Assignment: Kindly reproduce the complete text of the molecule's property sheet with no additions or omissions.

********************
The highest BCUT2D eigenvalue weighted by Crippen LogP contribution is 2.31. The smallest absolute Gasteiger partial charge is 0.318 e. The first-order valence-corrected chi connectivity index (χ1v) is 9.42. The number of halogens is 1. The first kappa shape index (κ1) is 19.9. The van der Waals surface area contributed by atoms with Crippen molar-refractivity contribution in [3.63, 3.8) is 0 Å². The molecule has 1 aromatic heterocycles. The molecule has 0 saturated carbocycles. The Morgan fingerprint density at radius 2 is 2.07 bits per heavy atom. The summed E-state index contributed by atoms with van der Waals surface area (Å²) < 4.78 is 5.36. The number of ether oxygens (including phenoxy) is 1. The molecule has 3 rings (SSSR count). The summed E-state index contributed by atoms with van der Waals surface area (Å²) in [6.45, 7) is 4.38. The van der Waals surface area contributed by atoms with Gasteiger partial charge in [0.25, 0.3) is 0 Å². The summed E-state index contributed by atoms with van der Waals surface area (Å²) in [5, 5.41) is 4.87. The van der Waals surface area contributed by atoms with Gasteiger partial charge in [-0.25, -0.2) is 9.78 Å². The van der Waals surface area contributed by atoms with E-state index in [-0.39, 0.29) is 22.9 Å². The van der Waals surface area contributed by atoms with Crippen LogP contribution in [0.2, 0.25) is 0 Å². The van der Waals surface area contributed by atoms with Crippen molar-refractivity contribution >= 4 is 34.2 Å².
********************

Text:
The highest BCUT2D eigenvalue weighted by Crippen LogP contribution is 2.31. The smallest absolute Gasteiger partial charge is 0.318 e. The first-order valence-corrected chi connectivity index (χ1v) is 9.42. The number of halogens is 1. The first kappa shape index (κ1) is 19.9. The van der Waals surface area contributed by atoms with Crippen molar-refractivity contribution in [3.63, 3.8) is 0 Å². The molecule has 1 aromatic heterocycles. The molecule has 0 saturated carbocycles. The Morgan fingerprint density at radius 2 is 2.07 bits per heavy atom. The summed E-state index contributed by atoms with van der Waals surface area (Å²) < 4.78 is 5.36. The number of ether oxygens (including phenoxy) is 1. The molecule has 3 rings (SSSR count). The summed E-state index contributed by atoms with van der Waals surface area (Å²) in [6.45, 7) is 4.38. The van der Waals surface area contributed by atoms with Gasteiger partial charge in [0.25, 0.3) is 0 Å². The summed E-state index contributed by atoms with van der Waals surface area (Å²) in [5, 5.41) is 4.87. The van der Waals surface area contributed by atoms with Gasteiger partial charge in [-0.25, -0.2) is 9.78 Å². The van der Waals surface area contributed by atoms with E-state index in [-0.39, 0.29) is 22.9 Å². The van der Waals surface area contributed by atoms with Crippen LogP contribution in [0.2, 0.25) is 0 Å². The van der Waals surface area contributed by atoms with Crippen molar-refractivity contribution >= 4 is 34.2 Å².